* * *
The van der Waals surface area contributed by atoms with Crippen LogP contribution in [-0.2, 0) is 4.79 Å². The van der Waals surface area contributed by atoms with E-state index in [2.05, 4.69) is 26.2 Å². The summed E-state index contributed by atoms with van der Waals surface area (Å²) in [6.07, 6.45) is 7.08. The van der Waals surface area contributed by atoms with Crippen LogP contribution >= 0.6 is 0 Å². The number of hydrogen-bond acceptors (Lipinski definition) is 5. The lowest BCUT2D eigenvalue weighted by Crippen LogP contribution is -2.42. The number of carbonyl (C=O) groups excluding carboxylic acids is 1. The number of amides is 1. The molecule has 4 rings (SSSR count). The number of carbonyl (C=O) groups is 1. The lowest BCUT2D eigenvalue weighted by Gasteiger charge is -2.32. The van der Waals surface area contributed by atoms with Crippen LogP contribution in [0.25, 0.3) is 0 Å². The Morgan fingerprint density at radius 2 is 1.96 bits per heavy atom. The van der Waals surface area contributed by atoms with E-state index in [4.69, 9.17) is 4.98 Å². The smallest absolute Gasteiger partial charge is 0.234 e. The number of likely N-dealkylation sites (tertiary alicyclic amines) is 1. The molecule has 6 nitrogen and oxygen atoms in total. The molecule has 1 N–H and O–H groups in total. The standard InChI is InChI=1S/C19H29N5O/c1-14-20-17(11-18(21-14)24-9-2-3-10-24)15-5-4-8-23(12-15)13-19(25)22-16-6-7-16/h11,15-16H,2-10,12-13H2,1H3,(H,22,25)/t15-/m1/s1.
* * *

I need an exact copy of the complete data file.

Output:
The van der Waals surface area contributed by atoms with Crippen LogP contribution in [-0.2, 0) is 4.79 Å². The van der Waals surface area contributed by atoms with E-state index in [2.05, 4.69) is 26.2 Å². The summed E-state index contributed by atoms with van der Waals surface area (Å²) in [6.07, 6.45) is 7.08. The van der Waals surface area contributed by atoms with Crippen LogP contribution >= 0.6 is 0 Å². The number of hydrogen-bond acceptors (Lipinski definition) is 5. The lowest BCUT2D eigenvalue weighted by Crippen LogP contribution is -2.42. The number of carbonyl (C=O) groups excluding carboxylic acids is 1. The number of amides is 1. The molecule has 4 rings (SSSR count). The number of carbonyl (C=O) groups is 1. The lowest BCUT2D eigenvalue weighted by Gasteiger charge is -2.32. The van der Waals surface area contributed by atoms with Crippen LogP contribution in [0.25, 0.3) is 0 Å². The Morgan fingerprint density at radius 2 is 1.96 bits per heavy atom. The van der Waals surface area contributed by atoms with E-state index in [4.69, 9.17) is 4.98 Å². The smallest absolute Gasteiger partial charge is 0.234 e. The number of likely N-dealkylation sites (tertiary alicyclic amines) is 1. The molecule has 6 nitrogen and oxygen atoms in total. The molecule has 1 N–H and O–H groups in total. The standard InChI is InChI=1S/C19H29N5O/c1-14-20-17(11-18(21-14)24-9-2-3-10-24)15-5-4-8-23(12-15)13-19(25)22-16-6-7-16/h11,15-16H,2-10,12-13H2,1H3,(H,22,25)/t15-/m1/s1.